Help the Aged

#1 of a series of guest posts by Malc Bickerstaffe.

As it’s Volunteer Week and I am one, I was planning a blog about how it feels to be one. However, I remembered I’ve done so before in these pages so decided instead to write about how it feels to be getting old.

The first thing to say is it doesn’t feel nice, so I’ve taken a couple of steps aiming to alleviate the pain. Having spent most of lockdown on my lardy backside I was so glad to learn that the gym was reopening, so I’ve been making thrice-weekly visits and am happy to say I’m beginning to see results. I look much better now, more toned, more attractive (I hope) even though my hair is still in lockdown – no pun intended – and a law unto itself. Picture a follicle fusion of Warhol and Dr Emmett Brown.

Secondly, as many readers will know, I live with depression, but given that I’ve been feeling much better, I’ve begun to taper the anti-depressants. This is a development not before time. Frankly I was sick of looking in the mirror and seeing someone else looking back at me, this pale, gaunt, tired and ageing beast with sadness in the whites of his eyes, chins like a punctured tyre and the overall look of a sunken shopping bag lying in the gutter.

If you’ll allow me to describe it by anagram, to live with depression is vile, to grow old with it is evil.

Yet tapering tablets is not to be taken lightly; it is certainly fraught with difficulties, not least trying to discuss the idea with your GP, for whom appointments seem to be filed under “Pre-Covid”.

But for me it was a vital manoeuvre given I’d begun to sound like a half-full tube of Smarties whenever I hit the treadmill: Venlafaxine X2 at 150mg, Mirtazapine X1 at 50mg, Quetiapine X2 at 50mg. The Venlafaxine I can just about cope with as they seem to calm me down, but the Quetiapine, prescribed to prevent anxiety and facilitate a good night’s sleep, gave me anxiety and a broken night full of monstrous nightmares. The Mirtazapine, intended I think to counteract the Quetiapine, did not, as far as I could see, counteract, and in fact did nothing but provided a different coloured Smartie. So that, I decided, was the evil to renounce first.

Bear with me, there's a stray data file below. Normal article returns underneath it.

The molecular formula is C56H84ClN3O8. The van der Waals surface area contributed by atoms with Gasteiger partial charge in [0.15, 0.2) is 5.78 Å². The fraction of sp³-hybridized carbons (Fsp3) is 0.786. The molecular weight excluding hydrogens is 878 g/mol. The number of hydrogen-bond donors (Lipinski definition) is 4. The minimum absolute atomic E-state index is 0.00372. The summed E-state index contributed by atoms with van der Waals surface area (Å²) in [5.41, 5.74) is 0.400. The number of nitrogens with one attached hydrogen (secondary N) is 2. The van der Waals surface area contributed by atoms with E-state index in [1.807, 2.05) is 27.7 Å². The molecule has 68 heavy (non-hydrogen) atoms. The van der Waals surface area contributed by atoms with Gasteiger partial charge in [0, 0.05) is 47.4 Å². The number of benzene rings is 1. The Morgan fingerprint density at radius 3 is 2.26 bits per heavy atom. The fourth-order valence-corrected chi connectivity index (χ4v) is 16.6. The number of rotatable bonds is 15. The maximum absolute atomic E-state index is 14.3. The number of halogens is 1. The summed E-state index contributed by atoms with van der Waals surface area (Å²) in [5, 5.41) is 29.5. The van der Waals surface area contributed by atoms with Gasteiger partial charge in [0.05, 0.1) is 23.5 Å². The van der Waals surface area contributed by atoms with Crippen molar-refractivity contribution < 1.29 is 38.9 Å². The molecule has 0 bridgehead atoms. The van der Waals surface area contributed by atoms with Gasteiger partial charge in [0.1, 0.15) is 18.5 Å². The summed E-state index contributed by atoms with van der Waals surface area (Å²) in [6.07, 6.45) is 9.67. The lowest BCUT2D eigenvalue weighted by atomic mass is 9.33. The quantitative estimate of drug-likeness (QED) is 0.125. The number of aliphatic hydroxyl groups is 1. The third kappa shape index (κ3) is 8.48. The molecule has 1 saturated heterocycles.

To paint a picture of the aforementioned Quetiapine-induced nightmares, they almost always involved being chased by someone or more often something – a giant spider perhaps, a robotic opponent on the football pitch, a man-eating plant or a pair of knitting needles that had come to life and wanted to stab my scrotum. The thing on my tail caused me to ululate like a baby, scream expletively at it to go away, or worst of all lash out, pushing and kicking and breaking my toe on the bedside cabinet. This, as you might expect, took its toll on my relationship as my girlfriend stopped wanting to sleep with me for fear of a black eye or having her ears ripped off.

Which brings me to sex. Or lack of. Because if you’re like me and growing old with depression you’ll probably have suffered at some point with your libido. In other words you don’t have one. But this is not just about growing old, it’s about growing old on tablets. Namely, Phlopidicazine, or as I call it, Floppy Dick. The alacrity and prolificacy with which Floppy Dick is prescribed is a pandemic all on its own, it only adds to the global threat of mental health disorders post-lockdown and should be addressed as such. It should be raised, as it were, in Parliament. It cannot and should not be dismissed as an unfortunate side-effect of drugtaking or the ups and downs of life, because it is far worse than “unfortunate” and there are absolutely no “ups”. So Floppy Dick, I decided, was the second evil to renounce.

Now, the other worrying fact about growing old with depression is that you become almost unemployable. It certainly worries me, because at the age of 59 pushing 60 I’m beginning to feel I’ve done the last day’s work on the payroll of my life. I feel that, like the sunken shopping bag I am spent, forgotten, not even recyclable. It’s another thing that wants looking into.

Viewing the dark side of this, as one embittered growing old with depression delights to do, it seems a lot of work has been done to address other issues that have plagued our society for years and years. Such as lack of diversity, racism, sexism, you name it ism. I think like this every time I watch a football match and hear the calls to halt discrimination and inequality, heed the war-cry demanding we report anyone falling foul. I see twenty-two men and a ref go down on one knee. Quite right too I think, but what about the aged, and those growing old with depression, don’t they deserve more help?

I think taking the knee is a positive stance, but it should not be only about black lives mattering. So how about taking the knee for the depressed and aged who matter too? I think it would be a good thing, a positive thing, a vital step forward to renounce the evil. I for one would certainly go down on one knee. If I believed I could get up again.

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